- Jon JarvisDirector, National Park Service
- David BarnaNational Parks Service
- Anika DavisCorporate Partnerships, National Parks Foundation
- Shannan MarcakGrand Canyon National Park
Save the Grand Canyon from Coca Cola! Ban Plastic Bottles in the Park
On November 10th, the New York Times exposed the real reason the National Park service scrapped their common sense plan to ban the sale of disposable bottled water in Grand Canyon National Park: pushback from Coca Cola, a major park funder.
According to the article, plastic bottles make up 30% of all waste in the park and are the largest source of trash in the canyon. So why isn't this project moving forward?
Here's the problem: Beyond the pollution plastic bottles cause in the park itself, that plastic trash can be transported out to the ocean by the Colorado River. With as many rivers as there are in the world, even ones like the Colorado that have inconsistent flow, even one bottle is too many whether it reaches the ocean or not. If plastic does get to the ocean, it can contribute to The Great Pacific Garbage Patch, causing scores of problems for every creature it encounters along the way- fresh water or salt.
I have seen this problem firsthand. A few years ago I had the opportunity as a journalist to sail with the research organization, The 5 Gyres Institute, to a garbage patch. After seeing what I saw there I was disgusted: plastic trash of every type you can imagine including disposable plastic bottles and bottle caps. Upon my return, I promptly quit my job, began volunteering and devoted my career to trying to solve the marine-eco disaster that is plastic pollution.
Plastic PET bottles pose a clear and present danger to the overall health of the environment and contribute to marine plastic pollution. Coca-Cola sponsors groups that conduct beach cleanup efforts but consistently opposes solutions that would reduce pollution in the first place, like bottle deposits and bottle bans.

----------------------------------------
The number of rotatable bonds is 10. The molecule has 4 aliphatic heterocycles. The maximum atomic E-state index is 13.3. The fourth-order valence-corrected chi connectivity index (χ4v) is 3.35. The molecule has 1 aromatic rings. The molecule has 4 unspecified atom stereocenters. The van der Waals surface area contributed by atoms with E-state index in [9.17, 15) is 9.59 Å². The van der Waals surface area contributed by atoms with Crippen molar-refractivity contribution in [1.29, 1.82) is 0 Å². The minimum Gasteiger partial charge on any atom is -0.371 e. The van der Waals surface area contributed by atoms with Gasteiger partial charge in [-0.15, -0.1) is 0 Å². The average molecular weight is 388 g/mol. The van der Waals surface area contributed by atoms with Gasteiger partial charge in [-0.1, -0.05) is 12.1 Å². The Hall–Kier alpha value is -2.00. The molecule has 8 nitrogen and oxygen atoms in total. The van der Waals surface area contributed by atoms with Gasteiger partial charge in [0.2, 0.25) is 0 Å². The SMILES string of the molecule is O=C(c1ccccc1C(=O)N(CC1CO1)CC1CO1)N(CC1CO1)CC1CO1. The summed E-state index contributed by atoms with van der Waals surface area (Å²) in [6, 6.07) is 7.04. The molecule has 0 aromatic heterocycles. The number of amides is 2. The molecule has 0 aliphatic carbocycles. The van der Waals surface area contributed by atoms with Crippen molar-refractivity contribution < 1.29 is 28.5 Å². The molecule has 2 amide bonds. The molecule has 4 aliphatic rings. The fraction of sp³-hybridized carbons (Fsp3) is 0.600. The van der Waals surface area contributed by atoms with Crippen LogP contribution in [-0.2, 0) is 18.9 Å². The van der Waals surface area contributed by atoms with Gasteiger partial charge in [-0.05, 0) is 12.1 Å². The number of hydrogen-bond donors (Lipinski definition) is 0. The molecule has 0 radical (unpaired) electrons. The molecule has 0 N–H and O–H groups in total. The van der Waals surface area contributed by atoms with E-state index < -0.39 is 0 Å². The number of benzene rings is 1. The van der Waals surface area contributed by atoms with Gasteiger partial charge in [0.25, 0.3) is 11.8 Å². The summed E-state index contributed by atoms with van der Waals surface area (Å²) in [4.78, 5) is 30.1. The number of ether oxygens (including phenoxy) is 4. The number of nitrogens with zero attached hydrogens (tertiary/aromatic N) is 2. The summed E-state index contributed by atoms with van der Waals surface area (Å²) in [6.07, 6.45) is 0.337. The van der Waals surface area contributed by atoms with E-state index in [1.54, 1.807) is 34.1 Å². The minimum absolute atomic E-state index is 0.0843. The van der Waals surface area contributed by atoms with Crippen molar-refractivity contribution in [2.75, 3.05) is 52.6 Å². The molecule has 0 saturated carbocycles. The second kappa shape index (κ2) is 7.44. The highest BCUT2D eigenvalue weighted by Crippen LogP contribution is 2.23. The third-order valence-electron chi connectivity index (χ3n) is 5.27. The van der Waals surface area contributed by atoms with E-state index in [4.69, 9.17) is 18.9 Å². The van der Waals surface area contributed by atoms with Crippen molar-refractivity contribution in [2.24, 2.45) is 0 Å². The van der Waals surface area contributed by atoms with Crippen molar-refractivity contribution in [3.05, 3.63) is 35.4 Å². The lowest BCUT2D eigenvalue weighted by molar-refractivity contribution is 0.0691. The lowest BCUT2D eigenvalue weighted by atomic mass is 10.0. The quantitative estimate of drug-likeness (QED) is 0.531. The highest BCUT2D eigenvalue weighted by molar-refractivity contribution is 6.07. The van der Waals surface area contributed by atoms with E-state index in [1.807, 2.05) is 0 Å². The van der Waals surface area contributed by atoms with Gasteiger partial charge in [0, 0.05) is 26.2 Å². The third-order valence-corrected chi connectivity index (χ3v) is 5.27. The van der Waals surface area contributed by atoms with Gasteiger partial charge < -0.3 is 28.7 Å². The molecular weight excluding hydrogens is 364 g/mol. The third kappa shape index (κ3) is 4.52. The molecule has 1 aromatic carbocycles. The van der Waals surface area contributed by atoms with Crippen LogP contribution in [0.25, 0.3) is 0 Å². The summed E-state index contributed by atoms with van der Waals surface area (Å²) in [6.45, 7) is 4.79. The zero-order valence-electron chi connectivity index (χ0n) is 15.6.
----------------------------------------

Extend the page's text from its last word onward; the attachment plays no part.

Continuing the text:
We cannot let corporations like Coca Cola shut down common sense measures to reduce plastic pollution. The Grand Canyon Park Service must do its job and protect our public land by immediately banning plastic bottles from the canyon.
- Director, National Park Service
- National Parks Service
- Corporate Partnerships, National Parks Foundation
- Grand Canyon National Park
I just signed the following petition addressed to: Jon Jarvis, Director, National Park Service.
Ban the sale of plastic bottled water in Grand Canyon National Park
Dear Mr. Jarvis:
An article published in the New York Times on November 10th, 2011 (http://nyti.ms/uoelmc) exposed the reason the National Park service scrapped their common sense plan to ban the sale of disposable bottled water in Grand Canyon National Park: opposition from Coca Cola. The article states plainly that park officials abruptly abandoned the signature component of their sustainability plan to ban the sale of disposable plastic water water bottles after conversations with one of their biggest supporters, Coca-Cola.
The architect of the plan, Stephen Martin, said in the article that plastic bottles account for 30% of their waste stream and accounts for,"The single biggest source of trash," in the canyon. Enough said.
Plastic PET bottles pose a clear and present danger to the overall health of the environment and contribute to marine plastic pollution. Coca-Cola sponsors ocean conservation groups who conduct beach cleanup efforts but Coca-Cola vehemently opposes the one solution that actually works to mitigate their product's negative effect on the environment: bottle deposits.
Why are we risking the majesty of a national treasure, contributing to a legacy of treating the ocean like a garbage dump for a relationship with a company that is hell bent on opposing REAL solutions to their product's impact?
Please reconsider your decision and say no to industry bullying. Institute a ban on plastic bottles in the Grand Canyon.
Stiv Wilson started this petition with a single signature, and won with 101,029 supporters. Start a petition to change something you care about.